Nevada initially received final authorization on August 19, 1985, effective November 1, 1985 (50 FR 42181) to implement the RCRA hazardous waste management program. Nevada has since received authorization for all revisions except for 40 CFR 260.22 and the final rule published on April 12, 1989 (61 FR 16289) addressing Imports and Exports of Hazardous Waste. EPA granted authorization for changes to Nevada's program on the following dates: April 29, 1992, effective June 29, 1992 (57 FR 18083); May 27, 1994 and June 23, 1994 (corrections), effective July 26, 1994 (59 FR 27472 and 59 FR 32489); April 11, 1995, effective June 12, 1995 (60 FR 18358); June 24, 1996, effective August 23, 1996 (61 FR 32345); January 29, 1999, effective March 30, 1999 (64 FR 4596), June 12, 2002, effective August 12, 2002 (67 FR 40229); and February 26, 2009, effective April 27, 2009 (74 FR 8757).
G. What changes is EPA authorizing with today's action?
On November 25 and December 28, 2015, Nevada submitted final complete program revision applications, seeking authorization of those changes in accordance with 40 CFR 271.21. EPA now makes an immediate final decision, subject to receipt of written comments that oppose this action, that Nevada's hazardous waste program revisions are equivalent to, consistent with, and no less stringent than the federal program, and therefore satisfy all of the requirements necessary to qualify for final authorization. Accordingly, EPA grants Nevada final authorization for the following program changes:
1. Program Revision Changes for Federal Rules
Nevada adopts by reference the federal RCRA regulations in effect as of July 1, 2008, at Nevada Administrative Code (NAC) 444.8632, as modified by NAC 444.86325, 444.8633, and 444.8634, as adopted in LCB File R137-07, effective January 30, 2008, LCB File R015-08, effective April 17, 2008, and LCB File R153-08, effective April 23, 2009. The federal requirements for which the State is being authorized are as follows:
RCRA Cluster XVI (Federal Rules Published From July 1, 2005, to June 30, 2006)
- Adopted by Nevada as Indicated in LCB File R137-07, Effective January 30, 2008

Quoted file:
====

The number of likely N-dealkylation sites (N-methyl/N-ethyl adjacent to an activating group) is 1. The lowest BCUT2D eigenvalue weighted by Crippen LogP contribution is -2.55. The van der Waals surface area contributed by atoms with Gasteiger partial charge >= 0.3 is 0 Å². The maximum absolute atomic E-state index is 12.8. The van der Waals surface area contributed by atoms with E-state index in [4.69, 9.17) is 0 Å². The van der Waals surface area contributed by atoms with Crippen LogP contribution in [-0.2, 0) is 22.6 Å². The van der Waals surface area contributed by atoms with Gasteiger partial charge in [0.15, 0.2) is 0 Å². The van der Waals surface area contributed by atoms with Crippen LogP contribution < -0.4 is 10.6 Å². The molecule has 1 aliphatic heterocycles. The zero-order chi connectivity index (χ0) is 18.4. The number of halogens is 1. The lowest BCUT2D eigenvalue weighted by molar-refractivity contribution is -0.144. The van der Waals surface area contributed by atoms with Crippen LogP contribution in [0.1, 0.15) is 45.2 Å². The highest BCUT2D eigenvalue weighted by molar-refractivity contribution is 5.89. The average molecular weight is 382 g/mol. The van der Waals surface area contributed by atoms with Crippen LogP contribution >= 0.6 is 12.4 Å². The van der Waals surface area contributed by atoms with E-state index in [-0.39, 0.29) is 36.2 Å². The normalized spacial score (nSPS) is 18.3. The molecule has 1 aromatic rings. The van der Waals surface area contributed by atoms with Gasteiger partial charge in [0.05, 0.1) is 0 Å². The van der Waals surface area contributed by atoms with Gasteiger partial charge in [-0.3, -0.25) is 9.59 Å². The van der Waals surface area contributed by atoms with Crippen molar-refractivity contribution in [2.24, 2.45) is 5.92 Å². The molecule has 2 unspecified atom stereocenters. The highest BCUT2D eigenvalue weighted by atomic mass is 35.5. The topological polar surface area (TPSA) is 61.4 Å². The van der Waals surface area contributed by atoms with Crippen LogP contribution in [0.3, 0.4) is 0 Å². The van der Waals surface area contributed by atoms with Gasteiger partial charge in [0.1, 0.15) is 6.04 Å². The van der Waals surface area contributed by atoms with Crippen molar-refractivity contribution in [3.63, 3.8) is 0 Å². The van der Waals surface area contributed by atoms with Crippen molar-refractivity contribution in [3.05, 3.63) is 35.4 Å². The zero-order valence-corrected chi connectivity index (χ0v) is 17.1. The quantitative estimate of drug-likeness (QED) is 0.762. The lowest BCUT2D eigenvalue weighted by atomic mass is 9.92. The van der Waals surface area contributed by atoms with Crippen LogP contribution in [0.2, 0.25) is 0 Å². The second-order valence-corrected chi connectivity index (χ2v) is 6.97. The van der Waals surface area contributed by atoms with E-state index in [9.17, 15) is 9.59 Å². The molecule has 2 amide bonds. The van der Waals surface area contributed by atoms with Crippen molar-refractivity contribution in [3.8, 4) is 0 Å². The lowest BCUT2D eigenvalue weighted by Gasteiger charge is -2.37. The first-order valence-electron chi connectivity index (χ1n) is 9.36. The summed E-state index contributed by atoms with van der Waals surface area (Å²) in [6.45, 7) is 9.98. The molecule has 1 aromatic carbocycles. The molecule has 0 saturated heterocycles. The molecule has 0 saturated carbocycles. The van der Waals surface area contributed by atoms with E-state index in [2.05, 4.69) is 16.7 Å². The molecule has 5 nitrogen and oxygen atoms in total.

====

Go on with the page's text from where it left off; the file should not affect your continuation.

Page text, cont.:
- Mercury Containing Equipment Final Rule (70 FR 45508, August 5, 2005) (Checklist 209)
- Standardized Permit Final Rule (70 FR 53420, September 8, 2005) (Checklist 210)
- Revision of Wastewater Treatment Exemptions for Hazardous Waste Mixtures (Headworks Exemption) Final Rule (70 FR 57769, October 4, 2005) (Checklist 211)
- National Emission Standards for Hazardous Air Pollutants: Final Standards for Hazardous Air Pollutants for Hazardous Waste Combustors (Phase I Final Replacement Standards and Phase II) Final Rule (70 FR 59402, October 12, 2005) (Checklist 212)
- Burden Reduction Initiative Final Rule (71 FR 16862, April 4, 2006) (Checklist 213)
RCRA Cluster XVII (Federal Rules Published From July 1, 2006, to June 30, 2007)
- Adopted by Nevada as indicated in LCB File R15-08, effective April 17, 2008
- Corrections to Errors in the CFR Final Rule (71 FR 40254, July 14, 2006) (Checklist 214)
- Cathode Ray Tubes Final Rule (71 FR 42928, July 28, 2006) (Checklist 215)
RCRA Cluster XVIII (Federal Rules Published From July 1, 2007, to June 30, 2008)
- Adopted by Nevada as Indicated in LCB File R153-08, Effective April 23, 2009
- National Emission Standards for Hazardous Air Pollutants: Standards for Hazardous Waste Combustors Amendments (73 FR 18970, April 8, 2008) (Checklist 217)
- Amendment to Hazardous Waste Code F019 Final Rule (73 FR 31756, June 4, 2008) (Checklist 218)
2. Miscellaneous Changes
During the review of Nevada's regulations, EPA identified several changes that Nevada had made to provisions EPA had previously authorized, as well as a number of state provisions that have never been authorized. In its program revision applications described in Section G., Nevada also addressed state-initiated changes. These miscellaneous changes, which are listed following this paragraph, generally (1) update the CFR reference dates to conform to the State's adoption of the federal regulations and (2) update addresses. EPA has evaluated the changes addressed in this section and has determined that the State's authorized hazardous waste program, as amended by these provisions, remains equivalent to, consistent with, and no less stringent than the federal RCRA program for which the State is authorized.
NAC, as amended effective April 23, 2009, sections 444.8427, 444.84275, 444.850, 444.86325, 444.8633, 444.8688, 444.8741, and 444.980.